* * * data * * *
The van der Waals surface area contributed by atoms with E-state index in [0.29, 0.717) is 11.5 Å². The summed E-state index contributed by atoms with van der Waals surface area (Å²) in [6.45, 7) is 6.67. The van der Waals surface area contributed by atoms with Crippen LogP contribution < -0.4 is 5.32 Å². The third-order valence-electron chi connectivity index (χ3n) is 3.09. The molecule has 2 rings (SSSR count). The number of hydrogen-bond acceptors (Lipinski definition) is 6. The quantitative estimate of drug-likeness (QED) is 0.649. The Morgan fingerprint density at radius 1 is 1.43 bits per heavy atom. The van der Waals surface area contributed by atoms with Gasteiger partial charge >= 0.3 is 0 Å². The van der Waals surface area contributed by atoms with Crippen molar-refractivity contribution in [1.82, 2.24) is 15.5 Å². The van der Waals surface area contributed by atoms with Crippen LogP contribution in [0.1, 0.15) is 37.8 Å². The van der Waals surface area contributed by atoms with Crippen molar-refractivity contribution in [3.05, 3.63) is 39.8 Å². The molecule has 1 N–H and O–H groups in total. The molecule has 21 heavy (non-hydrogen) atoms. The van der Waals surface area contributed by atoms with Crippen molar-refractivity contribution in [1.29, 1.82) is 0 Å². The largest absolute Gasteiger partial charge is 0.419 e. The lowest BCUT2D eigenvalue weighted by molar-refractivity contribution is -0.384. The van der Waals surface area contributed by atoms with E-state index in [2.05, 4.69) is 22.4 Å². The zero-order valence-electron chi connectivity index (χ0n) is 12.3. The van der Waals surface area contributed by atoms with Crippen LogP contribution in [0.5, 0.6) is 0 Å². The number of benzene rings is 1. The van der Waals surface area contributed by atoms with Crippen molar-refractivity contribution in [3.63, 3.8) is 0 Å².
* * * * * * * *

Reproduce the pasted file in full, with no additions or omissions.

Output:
The van der Waals surface area contributed by atoms with E-state index in [0.29, 0.717) is 11.5 Å². The summed E-state index contributed by atoms with van der Waals surface area (Å²) in [6.45, 7) is 6.67. The van der Waals surface area contributed by atoms with Crippen LogP contribution < -0.4 is 5.32 Å². The third-order valence-electron chi connectivity index (χ3n) is 3.09. The molecule has 2 rings (SSSR count). The number of hydrogen-bond acceptors (Lipinski definition) is 6. The quantitative estimate of drug-likeness (QED) is 0.649. The Morgan fingerprint density at radius 1 is 1.43 bits per heavy atom. The van der Waals surface area contributed by atoms with Gasteiger partial charge >= 0.3 is 0 Å². The van der Waals surface area contributed by atoms with Crippen molar-refractivity contribution in [1.82, 2.24) is 15.5 Å². The van der Waals surface area contributed by atoms with Crippen LogP contribution in [0.1, 0.15) is 37.8 Å². The van der Waals surface area contributed by atoms with Crippen molar-refractivity contribution in [3.05, 3.63) is 39.8 Å². The molecule has 1 N–H and O–H groups in total. The molecule has 21 heavy (non-hydrogen) atoms. The van der Waals surface area contributed by atoms with Crippen molar-refractivity contribution in [1.29, 1.82) is 0 Å². The largest absolute Gasteiger partial charge is 0.419 e. The lowest BCUT2D eigenvalue weighted by molar-refractivity contribution is -0.384. The van der Waals surface area contributed by atoms with E-state index in [2.05, 4.69) is 22.4 Å². The zero-order valence-electron chi connectivity index (χ0n) is 12.3. The van der Waals surface area contributed by atoms with Crippen LogP contribution in [0.5, 0.6) is 0 Å². The number of benzene rings is 1. The van der Waals surface area contributed by atoms with Crippen molar-refractivity contribution in [3.63, 3.8) is 0 Å².